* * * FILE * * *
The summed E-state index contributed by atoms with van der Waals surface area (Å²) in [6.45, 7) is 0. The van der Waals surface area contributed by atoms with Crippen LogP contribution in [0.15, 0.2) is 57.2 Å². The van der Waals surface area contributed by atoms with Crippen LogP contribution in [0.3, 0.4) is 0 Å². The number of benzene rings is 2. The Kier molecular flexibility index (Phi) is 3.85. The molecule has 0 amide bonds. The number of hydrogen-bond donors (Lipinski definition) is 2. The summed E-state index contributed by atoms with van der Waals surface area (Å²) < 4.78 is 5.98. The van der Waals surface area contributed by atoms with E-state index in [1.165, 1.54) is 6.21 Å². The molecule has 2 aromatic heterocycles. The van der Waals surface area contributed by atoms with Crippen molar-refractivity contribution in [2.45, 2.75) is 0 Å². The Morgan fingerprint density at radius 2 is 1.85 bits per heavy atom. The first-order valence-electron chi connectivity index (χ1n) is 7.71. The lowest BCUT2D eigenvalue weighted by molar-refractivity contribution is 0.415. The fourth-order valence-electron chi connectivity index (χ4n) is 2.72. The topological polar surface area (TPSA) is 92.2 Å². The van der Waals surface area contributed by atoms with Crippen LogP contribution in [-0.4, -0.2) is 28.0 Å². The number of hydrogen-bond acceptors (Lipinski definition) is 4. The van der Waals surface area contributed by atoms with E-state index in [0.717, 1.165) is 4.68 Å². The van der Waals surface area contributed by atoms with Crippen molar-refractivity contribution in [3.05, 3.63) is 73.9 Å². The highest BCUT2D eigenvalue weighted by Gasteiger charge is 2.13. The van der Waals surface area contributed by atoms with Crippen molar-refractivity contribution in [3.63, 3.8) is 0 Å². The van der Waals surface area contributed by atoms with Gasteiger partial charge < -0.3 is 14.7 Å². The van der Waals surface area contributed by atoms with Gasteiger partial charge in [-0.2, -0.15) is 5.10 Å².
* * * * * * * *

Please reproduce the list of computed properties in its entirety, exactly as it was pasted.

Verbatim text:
The summed E-state index contributed by atoms with van der Waals surface area (Å²) in [6.45, 7) is 0. The van der Waals surface area contributed by atoms with Crippen LogP contribution in [0.15, 0.2) is 57.2 Å². The van der Waals surface area contributed by atoms with Crippen LogP contribution in [0.3, 0.4) is 0 Å². The number of benzene rings is 2. The Kier molecular flexibility index (Phi) is 3.85. The molecule has 0 amide bonds. The number of hydrogen-bond donors (Lipinski definition) is 2. The summed E-state index contributed by atoms with van der Waals surface area (Å²) < 4.78 is 5.98. The van der Waals surface area contributed by atoms with E-state index in [1.165, 1.54) is 6.21 Å². The molecule has 2 aromatic heterocycles. The van der Waals surface area contributed by atoms with Crippen molar-refractivity contribution in [2.45, 2.75) is 0 Å². The Morgan fingerprint density at radius 2 is 1.85 bits per heavy atom. The first-order valence-electron chi connectivity index (χ1n) is 7.71. The lowest BCUT2D eigenvalue weighted by molar-refractivity contribution is 0.415. The fourth-order valence-electron chi connectivity index (χ4n) is 2.72. The topological polar surface area (TPSA) is 92.2 Å². The van der Waals surface area contributed by atoms with Crippen LogP contribution in [-0.4, -0.2) is 28.0 Å². The number of hydrogen-bond acceptors (Lipinski definition) is 4. The van der Waals surface area contributed by atoms with E-state index in [0.717, 1.165) is 4.68 Å². The van der Waals surface area contributed by atoms with Crippen molar-refractivity contribution in [3.05, 3.63) is 73.9 Å². The highest BCUT2D eigenvalue weighted by Gasteiger charge is 2.13. The van der Waals surface area contributed by atoms with Crippen molar-refractivity contribution in [3.63, 3.8) is 0 Å². The van der Waals surface area contributed by atoms with Gasteiger partial charge < -0.3 is 14.7 Å². The van der Waals surface area contributed by atoms with Gasteiger partial charge in [-0.2, -0.15) is 5.10 Å².